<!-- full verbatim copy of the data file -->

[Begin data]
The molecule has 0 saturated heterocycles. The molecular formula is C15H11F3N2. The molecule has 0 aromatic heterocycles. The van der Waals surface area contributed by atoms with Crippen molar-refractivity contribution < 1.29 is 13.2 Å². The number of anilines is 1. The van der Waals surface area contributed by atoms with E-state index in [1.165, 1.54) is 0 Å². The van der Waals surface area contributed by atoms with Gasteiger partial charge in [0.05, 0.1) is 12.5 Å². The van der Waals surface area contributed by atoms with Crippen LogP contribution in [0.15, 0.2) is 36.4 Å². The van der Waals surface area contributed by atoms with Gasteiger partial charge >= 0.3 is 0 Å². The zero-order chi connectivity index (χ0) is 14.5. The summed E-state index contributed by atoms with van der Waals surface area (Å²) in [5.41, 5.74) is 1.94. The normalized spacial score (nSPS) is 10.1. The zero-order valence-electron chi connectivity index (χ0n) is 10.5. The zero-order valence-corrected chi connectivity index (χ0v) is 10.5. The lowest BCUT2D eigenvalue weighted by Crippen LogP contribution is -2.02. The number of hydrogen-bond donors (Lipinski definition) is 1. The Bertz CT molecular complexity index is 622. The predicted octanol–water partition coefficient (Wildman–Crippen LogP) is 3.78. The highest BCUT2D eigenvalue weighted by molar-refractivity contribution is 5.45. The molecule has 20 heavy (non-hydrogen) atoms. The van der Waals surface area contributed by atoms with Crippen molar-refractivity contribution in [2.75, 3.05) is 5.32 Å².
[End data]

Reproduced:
The molecule has 0 saturated heterocycles. The molecular formula is C15H11F3N2. The molecule has 0 aromatic heterocycles. The van der Waals surface area contributed by atoms with Crippen molar-refractivity contribution < 1.29 is 13.2 Å². The number of anilines is 1. The van der Waals surface area contributed by atoms with E-state index in [1.165, 1.54) is 0 Å². The van der Waals surface area contributed by atoms with Gasteiger partial charge in [0.05, 0.1) is 12.5 Å². The van der Waals surface area contributed by atoms with Crippen LogP contribution in [0.15, 0.2) is 36.4 Å². The van der Waals surface area contributed by atoms with Gasteiger partial charge >= 0.3 is 0 Å². The zero-order chi connectivity index (χ0) is 14.5. The summed E-state index contributed by atoms with van der Waals surface area (Å²) in [5.41, 5.74) is 1.94. The normalized spacial score (nSPS) is 10.1. The zero-order valence-electron chi connectivity index (χ0n) is 10.5. The zero-order valence-corrected chi connectivity index (χ0v) is 10.5. The lowest BCUT2D eigenvalue weighted by Crippen LogP contribution is -2.02. The number of hydrogen-bond donors (Lipinski definition) is 1. The Bertz CT molecular complexity index is 622. The predicted octanol–water partition coefficient (Wildman–Crippen LogP) is 3.78. The highest BCUT2D eigenvalue weighted by molar-refractivity contribution is 5.45. The molecule has 20 heavy (non-hydrogen) atoms. The van der Waals surface area contributed by atoms with Crippen molar-refractivity contribution in [2.75, 3.05) is 5.32 Å².